Pop Rocks: SPOILER ALERT! I Don't Care if I Hear the Ending Before Seeing Something
I'm a big basketball fan. I have been since I was in elementary school. In the early '90s when the Houston Rockets were winning titles, I was obsessed with watching the games. I had superstitions and rituals, all of which I thought would help the team. I sat in the same chair, drank out of the same glass; it was ridiculous.
I was also heavily involved in the game emotionally. I would yell at the television screen and pace around the living room of my apartment. And let's just say my remote control had to be held together by Scotch tape thanks to the numerous times I slammed it on the floor after a disappointing moment during a game.
Then, I realized something. I love the game of basketball, not a game of basketball. I enjoyed the athleticism, the strategy and the precision as much if not more than the dramatic moments. As a means of calming myself down -- nevermind saving remotes -- I began video taping games (this was WAY before the DVR) and finding out the final score before I watched. Suddenly, the games became more interesting and far less stressful.
Later, I employed that same technique as a means of watching scary movies when I knew I was going to have to partake of them. Because I don't like horror films, I blunted the fear with knowledge and I learned that, much like basketball, it wasn't the end result that ultimately kept me interested, it was the story.
I say all this as a means of explaining why I not only don't mind spoilers, but I appreciate them. After the first episode of season four of Game of Thrones Sunday night -- don't worry, I'm not going to tell you anything if you haven't seen it (except that EVERY SINGLE PERSON DIES! - kidding) -- it became clear that, where the Internet is concerned, I am in the minority.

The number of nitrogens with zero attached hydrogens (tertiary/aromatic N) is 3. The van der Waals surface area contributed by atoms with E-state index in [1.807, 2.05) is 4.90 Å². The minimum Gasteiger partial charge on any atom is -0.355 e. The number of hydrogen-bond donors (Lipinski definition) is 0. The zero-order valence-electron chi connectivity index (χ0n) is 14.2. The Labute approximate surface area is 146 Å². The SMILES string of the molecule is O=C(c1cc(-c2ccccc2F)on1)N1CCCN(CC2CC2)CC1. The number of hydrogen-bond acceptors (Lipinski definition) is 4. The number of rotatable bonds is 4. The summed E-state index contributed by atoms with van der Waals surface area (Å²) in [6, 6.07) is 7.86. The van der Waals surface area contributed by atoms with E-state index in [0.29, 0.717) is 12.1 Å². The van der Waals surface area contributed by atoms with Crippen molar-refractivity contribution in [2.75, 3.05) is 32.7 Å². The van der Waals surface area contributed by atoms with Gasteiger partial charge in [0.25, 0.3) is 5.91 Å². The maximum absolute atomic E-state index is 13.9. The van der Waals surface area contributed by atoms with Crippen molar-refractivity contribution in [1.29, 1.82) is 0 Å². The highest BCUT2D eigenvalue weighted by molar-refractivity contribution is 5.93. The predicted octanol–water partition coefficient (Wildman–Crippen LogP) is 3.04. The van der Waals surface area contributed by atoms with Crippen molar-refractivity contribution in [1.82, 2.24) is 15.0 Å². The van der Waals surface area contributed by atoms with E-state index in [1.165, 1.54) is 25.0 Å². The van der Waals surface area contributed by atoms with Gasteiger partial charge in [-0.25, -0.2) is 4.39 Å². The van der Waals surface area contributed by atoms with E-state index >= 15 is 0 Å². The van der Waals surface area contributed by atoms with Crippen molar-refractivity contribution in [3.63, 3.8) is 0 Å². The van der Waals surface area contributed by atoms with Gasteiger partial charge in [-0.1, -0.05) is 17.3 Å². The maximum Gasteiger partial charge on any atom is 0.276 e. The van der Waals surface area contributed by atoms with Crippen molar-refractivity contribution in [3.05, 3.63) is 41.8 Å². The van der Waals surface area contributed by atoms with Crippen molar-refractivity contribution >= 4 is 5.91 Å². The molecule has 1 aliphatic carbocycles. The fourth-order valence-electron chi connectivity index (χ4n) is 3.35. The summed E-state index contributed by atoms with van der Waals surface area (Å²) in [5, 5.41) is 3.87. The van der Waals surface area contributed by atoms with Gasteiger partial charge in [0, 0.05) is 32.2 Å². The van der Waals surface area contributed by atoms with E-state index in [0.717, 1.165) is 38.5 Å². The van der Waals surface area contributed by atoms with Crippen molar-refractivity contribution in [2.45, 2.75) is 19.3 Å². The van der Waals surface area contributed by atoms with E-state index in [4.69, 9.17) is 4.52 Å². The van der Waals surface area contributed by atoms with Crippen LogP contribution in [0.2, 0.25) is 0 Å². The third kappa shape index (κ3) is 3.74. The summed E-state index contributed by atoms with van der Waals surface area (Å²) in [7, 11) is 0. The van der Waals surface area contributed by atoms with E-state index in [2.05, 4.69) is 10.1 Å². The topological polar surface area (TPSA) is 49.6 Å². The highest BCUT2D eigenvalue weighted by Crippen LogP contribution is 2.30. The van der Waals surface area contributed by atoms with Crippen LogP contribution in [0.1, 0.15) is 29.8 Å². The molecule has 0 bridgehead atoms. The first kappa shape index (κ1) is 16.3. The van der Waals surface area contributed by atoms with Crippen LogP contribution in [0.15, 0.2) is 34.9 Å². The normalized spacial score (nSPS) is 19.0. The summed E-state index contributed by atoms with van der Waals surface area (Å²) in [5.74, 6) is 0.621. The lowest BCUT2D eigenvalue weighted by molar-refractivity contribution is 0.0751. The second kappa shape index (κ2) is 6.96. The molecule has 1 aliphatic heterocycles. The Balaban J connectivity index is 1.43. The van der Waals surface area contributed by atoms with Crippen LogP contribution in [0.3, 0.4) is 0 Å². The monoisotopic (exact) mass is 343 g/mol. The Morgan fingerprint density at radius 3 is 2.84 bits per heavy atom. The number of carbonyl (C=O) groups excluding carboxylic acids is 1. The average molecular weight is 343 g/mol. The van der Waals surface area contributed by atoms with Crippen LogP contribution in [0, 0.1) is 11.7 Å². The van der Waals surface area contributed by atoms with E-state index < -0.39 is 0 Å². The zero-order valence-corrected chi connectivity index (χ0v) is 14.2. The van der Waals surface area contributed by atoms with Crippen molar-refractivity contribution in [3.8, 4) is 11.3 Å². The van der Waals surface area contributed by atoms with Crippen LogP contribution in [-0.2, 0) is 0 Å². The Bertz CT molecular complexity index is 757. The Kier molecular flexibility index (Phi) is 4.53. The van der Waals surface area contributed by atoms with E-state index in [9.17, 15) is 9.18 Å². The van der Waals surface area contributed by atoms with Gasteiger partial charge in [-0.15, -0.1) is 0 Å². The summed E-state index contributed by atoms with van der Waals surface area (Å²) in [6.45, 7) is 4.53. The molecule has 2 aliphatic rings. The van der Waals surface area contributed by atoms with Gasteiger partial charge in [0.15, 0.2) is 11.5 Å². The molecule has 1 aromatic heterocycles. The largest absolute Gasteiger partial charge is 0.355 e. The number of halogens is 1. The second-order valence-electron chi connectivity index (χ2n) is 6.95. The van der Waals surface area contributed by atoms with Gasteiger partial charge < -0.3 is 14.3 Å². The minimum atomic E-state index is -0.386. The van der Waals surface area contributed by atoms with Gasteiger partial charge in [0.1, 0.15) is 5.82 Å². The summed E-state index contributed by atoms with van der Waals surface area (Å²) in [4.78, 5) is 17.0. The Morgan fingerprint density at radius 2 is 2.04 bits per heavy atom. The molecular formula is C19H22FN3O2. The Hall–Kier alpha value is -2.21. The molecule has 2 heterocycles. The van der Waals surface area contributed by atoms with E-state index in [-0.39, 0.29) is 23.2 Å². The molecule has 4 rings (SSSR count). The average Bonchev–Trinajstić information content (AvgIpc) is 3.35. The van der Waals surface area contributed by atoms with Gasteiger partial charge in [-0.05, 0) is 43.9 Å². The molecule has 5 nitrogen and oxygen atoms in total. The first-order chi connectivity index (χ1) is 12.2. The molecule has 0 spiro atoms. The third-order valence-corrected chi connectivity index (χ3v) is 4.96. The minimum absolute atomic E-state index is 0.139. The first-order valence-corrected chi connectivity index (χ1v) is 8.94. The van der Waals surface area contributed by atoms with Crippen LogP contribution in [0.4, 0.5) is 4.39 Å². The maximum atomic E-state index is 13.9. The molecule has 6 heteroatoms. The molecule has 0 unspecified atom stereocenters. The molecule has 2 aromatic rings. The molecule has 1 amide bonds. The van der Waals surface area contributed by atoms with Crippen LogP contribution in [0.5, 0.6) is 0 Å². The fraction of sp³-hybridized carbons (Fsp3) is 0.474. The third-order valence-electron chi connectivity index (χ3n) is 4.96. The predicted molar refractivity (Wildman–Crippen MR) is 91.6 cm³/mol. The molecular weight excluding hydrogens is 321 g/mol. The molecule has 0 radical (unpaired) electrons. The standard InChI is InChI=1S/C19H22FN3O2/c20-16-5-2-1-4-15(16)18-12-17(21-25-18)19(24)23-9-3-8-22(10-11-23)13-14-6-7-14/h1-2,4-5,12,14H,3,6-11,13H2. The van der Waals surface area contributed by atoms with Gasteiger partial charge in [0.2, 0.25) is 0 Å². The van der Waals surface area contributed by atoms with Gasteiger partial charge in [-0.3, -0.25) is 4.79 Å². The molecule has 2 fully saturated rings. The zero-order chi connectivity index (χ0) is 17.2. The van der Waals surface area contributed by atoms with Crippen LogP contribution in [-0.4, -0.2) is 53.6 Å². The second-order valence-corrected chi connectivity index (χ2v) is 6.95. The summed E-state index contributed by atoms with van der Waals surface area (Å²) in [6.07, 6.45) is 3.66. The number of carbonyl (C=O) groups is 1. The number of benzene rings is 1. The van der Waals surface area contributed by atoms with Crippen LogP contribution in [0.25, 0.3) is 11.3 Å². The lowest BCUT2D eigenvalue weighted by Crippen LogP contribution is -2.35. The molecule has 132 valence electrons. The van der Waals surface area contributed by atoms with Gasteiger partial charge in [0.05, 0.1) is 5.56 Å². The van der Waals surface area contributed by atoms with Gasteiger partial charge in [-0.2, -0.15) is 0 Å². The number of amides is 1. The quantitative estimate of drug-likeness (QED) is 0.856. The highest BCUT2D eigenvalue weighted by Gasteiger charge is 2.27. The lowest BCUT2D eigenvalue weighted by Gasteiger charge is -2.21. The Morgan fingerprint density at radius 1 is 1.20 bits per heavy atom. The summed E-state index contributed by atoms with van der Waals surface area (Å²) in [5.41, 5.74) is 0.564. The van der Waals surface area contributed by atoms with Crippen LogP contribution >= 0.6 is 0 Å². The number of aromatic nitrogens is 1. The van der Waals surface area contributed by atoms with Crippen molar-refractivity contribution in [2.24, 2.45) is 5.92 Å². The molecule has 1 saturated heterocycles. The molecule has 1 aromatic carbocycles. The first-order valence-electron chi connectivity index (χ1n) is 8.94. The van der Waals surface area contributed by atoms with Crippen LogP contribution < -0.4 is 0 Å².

Friends tweeted they would be abandoning the web until they were able to see the show. Websites blocked comments to avoid spoilers being unleashed inadvertently -- or on purpose. No one, it seems, wants a show spoiled before they can watch it.
The problem is that the Internet was built -- at least in part -- on discussion. It is the nature of humans to want to talk about things that interest them. But now everyone has to be overly sensitive to those who didn't watch something the night it was released. It's like child proofing your entire house because your friends and their kid are coming over for dinner. It's overkill because risk is inherent in life and on the web.
The only way to guarantee you won't read something about GOT, a game or something else waiting for you on your DVR is to stay offline. But since the average person checks his smartphone more thsn 100 times per day, that clearly doesn't seem like the answer. In which case, I recommend embracing the spoiler.
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